There's not an awful lot of new around, JR, and the lefties are still smarting at the partial restoration of civil liberties and the dismantling of their labyrinthine public sector.

    Hopefully, they're now feeling as useless as they are!

  14. manicbeancounter
    Posted July 16, 2010 at 11:39 pm | Permalink

    A sad fact of government is that some of the civil servants ain't civil and serve other interests than the government of the day. This is particularly true when their livelihoods are threatened. One way is to release the rejected options of brainstorming sessions, as if they were given serious consideration. The result on previous governments was to shut down creative thinking. It sells papers, but does not encourage the best decision-making.
    The alternative is to look at back a few months. A daily deluge of politically acceptable, but badly thought-out policy initiatives that disappear once they have had the impact of filling the news bulletins for the day.
    Maybe we should be creative enough and find something helpful to fill the news for a few months whilst the serious work of saving the nation's finances is carried out. How about a Royal Commission on Hidden Liabilities. Plenty of high profile figures to sub-poena on the unintended consequences of taxing pensions, changing banking regulation, signing PFI contracts, taking over banks etc. Or maybe a just the odd one – who seems to have plenty spare time despite having a full-time elected post.

  15. Brian Tomkinson
    Posted July 17, 2010 at 9:17 am | Permalink

    This is another example of what I previously referred to concerning the evolving background to the essential work of beginning to bring our public finances under control. Despite all the media advisers they employ at our expense and their own backgrounds, often in public relations, they are failing to project clearly to the public what they are proposing to do and why it is so necessary. There are a number of explanations for this failure which go from incompetence through disinterest to active disinformation. Whichever it is, I wish they would begin to communicate in a direct and accurate manner and quickly before they find that they have lost the initiative.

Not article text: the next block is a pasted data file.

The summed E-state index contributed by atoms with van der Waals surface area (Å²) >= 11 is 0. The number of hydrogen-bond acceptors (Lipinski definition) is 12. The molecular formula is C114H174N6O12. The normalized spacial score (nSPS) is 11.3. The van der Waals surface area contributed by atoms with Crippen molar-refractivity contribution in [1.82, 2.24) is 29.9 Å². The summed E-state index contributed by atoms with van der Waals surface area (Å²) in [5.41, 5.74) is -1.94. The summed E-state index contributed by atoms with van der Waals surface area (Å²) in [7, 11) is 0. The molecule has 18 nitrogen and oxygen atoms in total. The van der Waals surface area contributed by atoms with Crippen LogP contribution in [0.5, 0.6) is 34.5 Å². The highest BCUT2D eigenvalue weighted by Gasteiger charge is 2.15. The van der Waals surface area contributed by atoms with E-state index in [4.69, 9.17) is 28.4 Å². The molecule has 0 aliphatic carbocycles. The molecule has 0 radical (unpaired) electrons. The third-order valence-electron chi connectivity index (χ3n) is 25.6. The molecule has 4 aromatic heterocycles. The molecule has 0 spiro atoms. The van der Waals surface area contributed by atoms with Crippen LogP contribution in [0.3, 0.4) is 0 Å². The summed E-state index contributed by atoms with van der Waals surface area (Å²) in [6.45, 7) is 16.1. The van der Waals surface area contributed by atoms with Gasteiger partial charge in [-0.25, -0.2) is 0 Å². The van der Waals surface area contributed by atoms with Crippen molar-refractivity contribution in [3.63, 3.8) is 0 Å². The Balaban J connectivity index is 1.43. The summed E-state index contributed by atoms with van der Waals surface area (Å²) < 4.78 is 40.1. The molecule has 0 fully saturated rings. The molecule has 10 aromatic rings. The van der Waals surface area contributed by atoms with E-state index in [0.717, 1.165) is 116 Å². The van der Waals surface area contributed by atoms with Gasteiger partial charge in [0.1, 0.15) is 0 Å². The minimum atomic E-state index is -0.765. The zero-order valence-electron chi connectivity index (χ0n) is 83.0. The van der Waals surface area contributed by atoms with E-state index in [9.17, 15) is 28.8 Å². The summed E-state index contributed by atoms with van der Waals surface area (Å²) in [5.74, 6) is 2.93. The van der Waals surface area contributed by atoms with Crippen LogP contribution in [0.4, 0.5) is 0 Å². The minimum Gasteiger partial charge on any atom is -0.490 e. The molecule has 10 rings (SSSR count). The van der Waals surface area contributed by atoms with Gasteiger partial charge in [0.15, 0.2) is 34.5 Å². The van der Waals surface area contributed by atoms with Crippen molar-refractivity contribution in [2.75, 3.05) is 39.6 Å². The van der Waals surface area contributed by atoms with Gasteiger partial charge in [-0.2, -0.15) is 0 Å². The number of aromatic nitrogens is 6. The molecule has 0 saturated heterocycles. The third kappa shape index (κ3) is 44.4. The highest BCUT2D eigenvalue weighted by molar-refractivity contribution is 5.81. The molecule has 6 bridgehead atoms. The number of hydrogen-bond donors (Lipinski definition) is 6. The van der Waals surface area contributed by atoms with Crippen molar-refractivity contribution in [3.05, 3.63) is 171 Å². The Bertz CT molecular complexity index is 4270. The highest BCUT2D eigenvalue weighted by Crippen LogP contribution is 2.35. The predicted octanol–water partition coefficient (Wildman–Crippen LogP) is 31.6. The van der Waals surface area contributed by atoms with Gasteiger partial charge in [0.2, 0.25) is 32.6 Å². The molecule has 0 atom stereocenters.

16. christina sarginson
    Posted July 17, 2010 at 9:54 am | Permalink

    One of the issues for us today is the complexity of government and in particular the compromises that both the conservatifve and lib dem parties are having to make. The uncertainty is difficult but as far as I can remember it always has been, issues such as the bus pass etc are potentially embarassing for David Cameron and this is why things are leaked. What the government should be working towards is being transparent, fair and accountable to the country and get on with this job in hand so we can see what the future holds.

  17. Steve
    Posted July 17, 2010 at 10:13 am | Permalink

    Personally I don't think the government is being anything like radical enough in its cuts. George Osborne had a perfect opportunity in this emergency budget, which he missed and which will probably never arise again, to start means testing ALL state benefits. It makes absolutely no sense that somebody with a fat, index-linked pension should get a free bus pass. Ditto for the winter heating allowance. Ditto free TV licences for the over-75's. And a major ditto to child benefit. If ALL benefits were to be means tested, the necessary information on personal means could be kept in a single central organisation, probably a part of HMRC as they would already have much of the necessary information. Instead of seizing this golden opportunity, the ConDems have blown it and we are left with the unpleasant spectacle of yet more fat snouts snuffling in the state trough for whatever they can get, regardless of how well-off they already are.

    • Alan Jutson
      Posted July 17, 2010 at 6:11 pm | Permalink

      The problem with means testing Steve is that those who have no job, income or savings, get everything, so why work.

      Those who have a job perhaps low paid, a small amount of savings (trying to be responsible and live within their means) will get no help at all.